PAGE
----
root@ubuntu:~# md5sum -b $IPODFIRMWARE/fw1.1.2.iso
    b745236eedc00a78cb3cb0d463d98fa9
  5. daowna1911

    daowna1911 New Member

    Joined:
    Dec 30, 2007
    Messages:
    4
    Likes Received:
    0
    I'm Using Ubuntu 7.10.
    This is the result of running md5sum -b /usr/local/arm-apple-darwin/fw1.1.2.iso:

    18d011bbf6389780887a1c0275490673 */usr/local/arm-apple-darwin/fw1.1.2.iso

    I will note that the files are different. The 22-3642-8.dmg does not exist. I have 022-3724-1.dmg, 022-3751-2.dmg, and 022-3752-2.dmg.
  6. daowna1911

    daowna1911 New Member

    Joined:
    Dec 30, 2007
    Messages:
    4
    Likes Received:
    0
    Ok, I had the wrong restore file. But I still can't get it to work. Now I'm getting this error from dmesg: unable to find HFS+ superblock. I think the .iso is bad used MagicIso to convert it. UltraIso says it doesn't the file type. Any idea?
  7. Scythal

    Scythal New Member

    Joined:
    Nov 27, 2007
    Messages:
    413
    Likes Received:
    4
    Device:
    iPod touch
    Yes, I have an idea... I'm sorry but I left the key for the 1.1.1 firmware in the C sources, I guess it was late and I mixed them up

    Please Register or Log in to view images



    I've put the new sources in attachment, now you can specify the key as parameter to avoid such confusion. I've modified the guide accordingly, with the line you have to enter for each firmware.

    Sorry again!

    In fact, I used the 1.1.1 firmware to build the toolchain the first time, I didn't re-do it entirely to test 1.1.2 as it shouldn't make a difference. If you do, please let us know.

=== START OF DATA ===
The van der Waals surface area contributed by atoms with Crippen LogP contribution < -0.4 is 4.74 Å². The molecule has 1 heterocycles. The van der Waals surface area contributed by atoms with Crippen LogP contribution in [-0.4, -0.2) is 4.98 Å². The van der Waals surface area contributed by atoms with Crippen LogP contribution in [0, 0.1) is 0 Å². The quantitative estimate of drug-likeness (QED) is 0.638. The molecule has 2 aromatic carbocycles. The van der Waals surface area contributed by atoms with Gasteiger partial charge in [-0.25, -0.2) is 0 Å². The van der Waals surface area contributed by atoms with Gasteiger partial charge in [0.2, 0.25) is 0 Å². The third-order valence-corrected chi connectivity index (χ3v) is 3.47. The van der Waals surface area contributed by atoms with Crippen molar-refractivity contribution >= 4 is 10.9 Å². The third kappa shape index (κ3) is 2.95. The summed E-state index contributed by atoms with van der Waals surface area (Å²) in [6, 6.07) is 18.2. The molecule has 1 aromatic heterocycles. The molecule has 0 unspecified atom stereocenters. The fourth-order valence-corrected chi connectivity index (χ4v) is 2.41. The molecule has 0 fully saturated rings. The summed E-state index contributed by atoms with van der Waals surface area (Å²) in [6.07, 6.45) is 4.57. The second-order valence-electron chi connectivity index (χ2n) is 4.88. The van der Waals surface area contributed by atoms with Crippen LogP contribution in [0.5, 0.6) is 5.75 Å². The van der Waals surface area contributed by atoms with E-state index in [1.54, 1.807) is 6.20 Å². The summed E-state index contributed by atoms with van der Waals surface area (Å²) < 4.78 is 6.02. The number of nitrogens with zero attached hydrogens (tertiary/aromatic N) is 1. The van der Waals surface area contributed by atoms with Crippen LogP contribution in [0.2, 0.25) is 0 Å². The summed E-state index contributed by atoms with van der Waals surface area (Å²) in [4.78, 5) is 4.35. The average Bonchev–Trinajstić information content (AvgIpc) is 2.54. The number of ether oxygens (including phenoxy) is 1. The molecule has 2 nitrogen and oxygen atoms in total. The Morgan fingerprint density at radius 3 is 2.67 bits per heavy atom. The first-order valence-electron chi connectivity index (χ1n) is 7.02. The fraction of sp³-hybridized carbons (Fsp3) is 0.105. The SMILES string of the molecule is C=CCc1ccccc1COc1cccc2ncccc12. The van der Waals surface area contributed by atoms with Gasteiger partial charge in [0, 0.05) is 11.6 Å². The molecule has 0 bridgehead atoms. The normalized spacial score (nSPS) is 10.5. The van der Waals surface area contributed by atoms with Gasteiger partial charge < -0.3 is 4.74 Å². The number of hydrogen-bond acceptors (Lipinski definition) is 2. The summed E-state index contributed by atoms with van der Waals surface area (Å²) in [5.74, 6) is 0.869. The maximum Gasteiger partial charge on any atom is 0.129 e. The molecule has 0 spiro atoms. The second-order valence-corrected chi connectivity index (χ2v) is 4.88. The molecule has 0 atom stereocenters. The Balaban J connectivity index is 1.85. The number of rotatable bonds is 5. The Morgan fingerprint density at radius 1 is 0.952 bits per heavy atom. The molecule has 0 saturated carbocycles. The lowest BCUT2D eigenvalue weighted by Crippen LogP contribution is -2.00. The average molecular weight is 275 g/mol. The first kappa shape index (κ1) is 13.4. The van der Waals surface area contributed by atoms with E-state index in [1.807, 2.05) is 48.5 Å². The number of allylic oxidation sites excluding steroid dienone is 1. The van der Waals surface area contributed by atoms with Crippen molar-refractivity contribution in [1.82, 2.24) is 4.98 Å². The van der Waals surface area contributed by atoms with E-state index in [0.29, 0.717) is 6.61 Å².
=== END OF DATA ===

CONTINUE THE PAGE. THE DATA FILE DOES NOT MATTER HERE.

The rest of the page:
8. mengder

    mengder New Member

    Joined:
    Dec 27, 2007
    Messages:
    2
    Likes Received:
    0
    What's the HelloWorld for? sorry for this silly question,new to this area,
  9. Scythal

    Scythal New Member

    Joined:
    Nov 27, 2007
    Messages:
    413
    Likes Received:
    4
    Device:
    iPod touch
    It means that you are using the cross-compiler instead of the native one. Maybe you added /usr/local/arm-apple-darwin/bin before /usr/bin (or wherever gcc is) in your path.
  10. mengder

    mengder New Member

    Joined:
    Dec 27, 2007
    Messages:
    2
    Likes Received:
    0

    how should i change the path use .profile or bash_profile
    i get confused they are both said to set the path,the result of following different guides is i had both of them NOW, but i wanna know which one is really working.

    one more question when i compile the helloworld, the following wrong information returned:

    avid-ms-computer:~/toolchain/helloapp da$ make
    arm-apple-darwin-gcc-4.0.1 -ObjC -framework CoreFoundation -framework Foundation -framework UIKit -framework LayerKit -o Hello hello.o HelloApplication.o
    /usr/bin/ld: unknown architecture specification flag: -arch arm
    /usr/bin/ld: Usage: /usr/bin/ld [options] file [...]
    collect2: ld returned 1 exit status
    make: *** [Hello] Error 1

    and so did other make commands return like this, many thanks to you ,Scythal..

Share This Page